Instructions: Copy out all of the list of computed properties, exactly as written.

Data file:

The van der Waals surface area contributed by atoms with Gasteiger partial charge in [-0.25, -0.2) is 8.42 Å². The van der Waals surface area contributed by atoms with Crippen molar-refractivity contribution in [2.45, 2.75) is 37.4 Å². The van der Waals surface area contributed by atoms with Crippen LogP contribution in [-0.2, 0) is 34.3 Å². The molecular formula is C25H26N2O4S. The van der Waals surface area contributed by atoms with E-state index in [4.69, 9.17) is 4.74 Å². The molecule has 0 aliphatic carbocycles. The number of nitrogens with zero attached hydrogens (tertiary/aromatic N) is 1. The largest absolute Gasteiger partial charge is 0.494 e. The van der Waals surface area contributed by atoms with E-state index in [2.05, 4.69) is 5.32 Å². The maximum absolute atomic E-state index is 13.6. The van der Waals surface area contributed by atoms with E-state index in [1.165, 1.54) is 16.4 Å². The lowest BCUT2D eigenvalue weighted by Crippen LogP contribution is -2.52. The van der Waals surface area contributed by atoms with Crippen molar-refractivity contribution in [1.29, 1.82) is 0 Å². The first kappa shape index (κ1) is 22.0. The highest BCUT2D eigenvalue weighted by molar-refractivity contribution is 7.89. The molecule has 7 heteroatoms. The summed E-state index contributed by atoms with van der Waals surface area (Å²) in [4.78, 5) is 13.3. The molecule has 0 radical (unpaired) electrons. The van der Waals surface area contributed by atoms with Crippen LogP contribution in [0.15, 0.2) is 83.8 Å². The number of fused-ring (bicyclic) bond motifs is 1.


The van der Waals surface area contributed by atoms with Gasteiger partial charge in [-0.25, -0.2) is 8.42 Å². The van der Waals surface area contributed by atoms with Crippen molar-refractivity contribution in [2.45, 2.75) is 37.4 Å². The van der Waals surface area contributed by atoms with Crippen LogP contribution in [-0.2, 0) is 34.3 Å². The molecular formula is C25H26N2O4S. The van der Waals surface area contributed by atoms with E-state index in [4.69, 9.17) is 4.74 Å². The molecule has 0 aliphatic carbocycles. The number of nitrogens with zero attached hydrogens (tertiary/aromatic N) is 1. The largest absolute Gasteiger partial charge is 0.494 e. The van der Waals surface area contributed by atoms with E-state index in [2.05, 4.69) is 5.32 Å². The maximum absolute atomic E-state index is 13.6. The van der Waals surface area contributed by atoms with E-state index in [1.165, 1.54) is 16.4 Å². The lowest BCUT2D eigenvalue weighted by Crippen LogP contribution is -2.52. The van der Waals surface area contributed by atoms with Crippen molar-refractivity contribution in [1.29, 1.82) is 0 Å². The first kappa shape index (κ1) is 22.0. The highest BCUT2D eigenvalue weighted by molar-refractivity contribution is 7.89. The molecule has 7 heteroatoms. The summed E-state index contributed by atoms with van der Waals surface area (Å²) in [4.78, 5) is 13.3. The molecule has 0 radical (unpaired) electrons. The van der Waals surface area contributed by atoms with Crippen LogP contribution in [0.15, 0.2) is 83.8 Å². The number of fused-ring (bicyclic) bond motifs is 1.